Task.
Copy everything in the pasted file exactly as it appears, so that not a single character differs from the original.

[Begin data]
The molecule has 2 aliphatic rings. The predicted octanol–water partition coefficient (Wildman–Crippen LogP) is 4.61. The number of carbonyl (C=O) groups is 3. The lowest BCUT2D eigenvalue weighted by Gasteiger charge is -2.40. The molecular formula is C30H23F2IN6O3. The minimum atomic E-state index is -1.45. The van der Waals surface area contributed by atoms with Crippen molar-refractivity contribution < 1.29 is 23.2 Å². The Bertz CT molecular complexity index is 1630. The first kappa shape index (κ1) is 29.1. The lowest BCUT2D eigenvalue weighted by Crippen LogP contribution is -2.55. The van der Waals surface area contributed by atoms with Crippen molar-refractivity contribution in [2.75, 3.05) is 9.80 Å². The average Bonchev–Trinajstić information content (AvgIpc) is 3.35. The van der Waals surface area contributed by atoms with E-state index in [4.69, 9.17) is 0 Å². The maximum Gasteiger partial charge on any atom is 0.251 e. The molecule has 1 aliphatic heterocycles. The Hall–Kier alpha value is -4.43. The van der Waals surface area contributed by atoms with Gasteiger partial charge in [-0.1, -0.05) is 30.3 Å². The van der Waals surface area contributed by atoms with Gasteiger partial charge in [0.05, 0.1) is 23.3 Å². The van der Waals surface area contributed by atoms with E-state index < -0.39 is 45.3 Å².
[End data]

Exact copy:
The molecule has 2 aliphatic rings. The predicted octanol–water partition coefficient (Wildman–Crippen LogP) is 4.61. The number of carbonyl (C=O) groups is 3. The lowest BCUT2D eigenvalue weighted by Gasteiger charge is -2.40. The molecular formula is C30H23F2IN6O3. The minimum atomic E-state index is -1.45. The van der Waals surface area contributed by atoms with Crippen molar-refractivity contribution < 1.29 is 23.2 Å². The Bertz CT molecular complexity index is 1630. The first kappa shape index (κ1) is 29.1. The lowest BCUT2D eigenvalue weighted by Crippen LogP contribution is -2.55. The van der Waals surface area contributed by atoms with Crippen molar-refractivity contribution in [2.75, 3.05) is 9.80 Å². The average Bonchev–Trinajstić information content (AvgIpc) is 3.35. The van der Waals surface area contributed by atoms with E-state index in [4.69, 9.17) is 0 Å². The maximum Gasteiger partial charge on any atom is 0.251 e. The molecule has 1 aliphatic heterocycles. The Hall–Kier alpha value is -4.43. The van der Waals surface area contributed by atoms with Gasteiger partial charge in [-0.1, -0.05) is 30.3 Å². The van der Waals surface area contributed by atoms with Gasteiger partial charge in [0.05, 0.1) is 23.3 Å². The van der Waals surface area contributed by atoms with E-state index < -0.39 is 45.3 Å².